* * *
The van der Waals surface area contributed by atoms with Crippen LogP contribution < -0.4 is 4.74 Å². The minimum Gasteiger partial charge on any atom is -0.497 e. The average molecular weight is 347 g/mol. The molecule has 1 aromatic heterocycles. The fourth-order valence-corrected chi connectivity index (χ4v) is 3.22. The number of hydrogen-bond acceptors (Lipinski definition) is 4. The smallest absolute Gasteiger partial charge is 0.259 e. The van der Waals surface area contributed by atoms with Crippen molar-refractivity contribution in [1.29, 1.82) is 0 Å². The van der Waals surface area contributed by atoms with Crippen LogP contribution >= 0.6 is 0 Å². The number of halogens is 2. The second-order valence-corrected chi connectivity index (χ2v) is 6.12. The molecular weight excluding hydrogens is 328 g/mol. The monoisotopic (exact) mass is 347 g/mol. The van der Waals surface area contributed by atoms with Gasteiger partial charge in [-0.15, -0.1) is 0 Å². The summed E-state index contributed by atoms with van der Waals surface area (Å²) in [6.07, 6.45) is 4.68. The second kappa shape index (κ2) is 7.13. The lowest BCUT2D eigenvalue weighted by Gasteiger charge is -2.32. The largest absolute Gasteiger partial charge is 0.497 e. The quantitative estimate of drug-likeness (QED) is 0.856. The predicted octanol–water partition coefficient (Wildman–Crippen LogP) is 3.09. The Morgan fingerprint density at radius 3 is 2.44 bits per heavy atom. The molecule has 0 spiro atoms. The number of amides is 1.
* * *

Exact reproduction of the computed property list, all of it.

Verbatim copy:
The van der Waals surface area contributed by atoms with Crippen LogP contribution < -0.4 is 4.74 Å². The minimum Gasteiger partial charge on any atom is -0.497 e. The average molecular weight is 347 g/mol. The molecule has 1 aromatic heterocycles. The fourth-order valence-corrected chi connectivity index (χ4v) is 3.22. The number of hydrogen-bond acceptors (Lipinski definition) is 4. The smallest absolute Gasteiger partial charge is 0.259 e. The van der Waals surface area contributed by atoms with Crippen molar-refractivity contribution in [1.29, 1.82) is 0 Å². The van der Waals surface area contributed by atoms with Crippen LogP contribution >= 0.6 is 0 Å². The number of halogens is 2. The second-order valence-corrected chi connectivity index (χ2v) is 6.12. The molecular weight excluding hydrogens is 328 g/mol. The monoisotopic (exact) mass is 347 g/mol. The van der Waals surface area contributed by atoms with Gasteiger partial charge in [-0.15, -0.1) is 0 Å². The summed E-state index contributed by atoms with van der Waals surface area (Å²) in [6.07, 6.45) is 4.68. The second kappa shape index (κ2) is 7.13. The lowest BCUT2D eigenvalue weighted by Gasteiger charge is -2.32. The largest absolute Gasteiger partial charge is 0.497 e. The quantitative estimate of drug-likeness (QED) is 0.856. The predicted octanol–water partition coefficient (Wildman–Crippen LogP) is 3.09. The Morgan fingerprint density at radius 3 is 2.44 bits per heavy atom. The molecule has 0 spiro atoms. The number of amides is 1.